Venus & Serena Williams booking
Brought up in a tough neighbourhood, the sporty siblings saw tennis as their way to the top. But
allegations about their father and the murder of their sister have rocked the duo. Venus was born on
17 June 1980 in Lynwood, California, and Serena on 26 September 1981 in Saginaw, Michigan.
Ranked in the top five in the world for the past two years, the prodigal Williams sisters have stunned
the world. The key to their game is fast serves and strong returns that exhaust their opponents on the
court. The sisters’ path into professional tennis was plotted before their birth. Their father, Richard,
loved to watch tennis on TV, and dreamed he would one day watch his yet-to-be-born children play on
screen. His first three daughters were not destined to be tennis stars, but Venus and Serena took to
the game immediately. For six hours a day they would play with tatty rackets and dud balls against a
wall or on a pot-holed court, while their father shouted instructions from a tennis manual. The pair both
began to compete before they were five. They had not yet hit puberty when invitations to national
training camps were dropping through their post box in Compton, LA.
As young teenagers, Richard Williams withdrew his daughters from the junior circuit and turned them
both professional; he justified his actions to critics by saying the girls should concentrate on school
where they were both A grade students. Too young to compete in World Tennis Association events,
the teenagers played in private events and their games improved dramatically. Of age, Venus was the
first to reach a major final, but lost the US Open to Martina Hingis. Serena then won the US Open in
1999. The following year she won Wimbledon. For the moment, Serena remains the more successful
player. Both sisters had a tough start to the millennium as they both had injuries, with Venus even
stating she was considering retiring from professional tennis. However, she came back and won
Wimbledon in 2000 after beating her sister Serena in the semi-final. They both went on to take the
doubles title at the tournament. They also represented the US in the Sydney Olympics, with Venus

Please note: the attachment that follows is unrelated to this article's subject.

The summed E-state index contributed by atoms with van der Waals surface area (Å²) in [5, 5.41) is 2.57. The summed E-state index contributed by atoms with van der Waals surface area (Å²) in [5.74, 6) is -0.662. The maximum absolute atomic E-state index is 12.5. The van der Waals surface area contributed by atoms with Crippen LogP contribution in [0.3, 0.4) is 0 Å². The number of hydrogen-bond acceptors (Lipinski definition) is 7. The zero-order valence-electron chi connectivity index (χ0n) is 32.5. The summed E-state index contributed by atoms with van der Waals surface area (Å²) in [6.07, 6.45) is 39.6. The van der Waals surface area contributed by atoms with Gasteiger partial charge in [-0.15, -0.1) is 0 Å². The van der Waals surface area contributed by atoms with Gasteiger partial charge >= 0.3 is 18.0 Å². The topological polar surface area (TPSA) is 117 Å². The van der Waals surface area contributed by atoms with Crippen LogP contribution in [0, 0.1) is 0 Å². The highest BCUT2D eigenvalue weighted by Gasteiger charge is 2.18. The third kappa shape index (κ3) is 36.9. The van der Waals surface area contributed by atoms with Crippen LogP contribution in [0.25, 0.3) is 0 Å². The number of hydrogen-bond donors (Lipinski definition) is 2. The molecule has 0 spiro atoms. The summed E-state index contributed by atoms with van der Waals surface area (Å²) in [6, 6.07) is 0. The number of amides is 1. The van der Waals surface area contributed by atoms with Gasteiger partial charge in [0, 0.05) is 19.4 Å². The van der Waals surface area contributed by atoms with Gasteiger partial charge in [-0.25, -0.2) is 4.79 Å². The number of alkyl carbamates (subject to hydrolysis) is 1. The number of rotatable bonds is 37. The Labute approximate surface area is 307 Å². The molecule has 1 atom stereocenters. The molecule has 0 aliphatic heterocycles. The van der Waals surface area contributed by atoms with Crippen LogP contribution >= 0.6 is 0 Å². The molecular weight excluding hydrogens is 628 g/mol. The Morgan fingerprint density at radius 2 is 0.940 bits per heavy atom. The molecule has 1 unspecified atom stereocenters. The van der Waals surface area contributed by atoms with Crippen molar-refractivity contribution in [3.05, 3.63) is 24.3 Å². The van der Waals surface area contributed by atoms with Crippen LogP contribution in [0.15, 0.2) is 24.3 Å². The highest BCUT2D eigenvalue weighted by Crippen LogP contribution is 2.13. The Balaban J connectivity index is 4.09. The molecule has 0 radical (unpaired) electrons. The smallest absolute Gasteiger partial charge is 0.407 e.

becoming the first woman since Helen Wilis Moody to win a gold medal in both the singles and
Serena had an up and down season in 2001 but triumphantly made her way to the final of the US
Open, where she met her sister. This was the first time since 1884 that two sisters had faced each
other in a grand slam final. Venus’s maturity won out and she took the title. In 2002 and 2003, the
sisters met in four consecutive grand slam finals with Serena winning each time. She has won a grand
total of 13 single grand slams and 12 doubles, ranking her the sixth best player in history. Serena has
also been ranked the women’s world number one five times, with the most recent being 2 November
2009. She lost this title in 2010 after standing on a piece of broken glass for which she received 18
stitches in her foot, which prevented her from finishing the season. This turned out to be a serious
injury requiring surgery as it led to a blood clot. She finished 2010 ranked fourth in the world, before
making her return to the tennis world in 2011.
Venus on the other hand has won seven single grand slams and 12 in doubles and has been ranked
the world number one on three separate occasions. In 2011, she was diagnosed with Sjorgen’s
Syndrome, an autoimmune disease, which has affected her tennis ability. She is planning to make a
return to the circuit in 2012.
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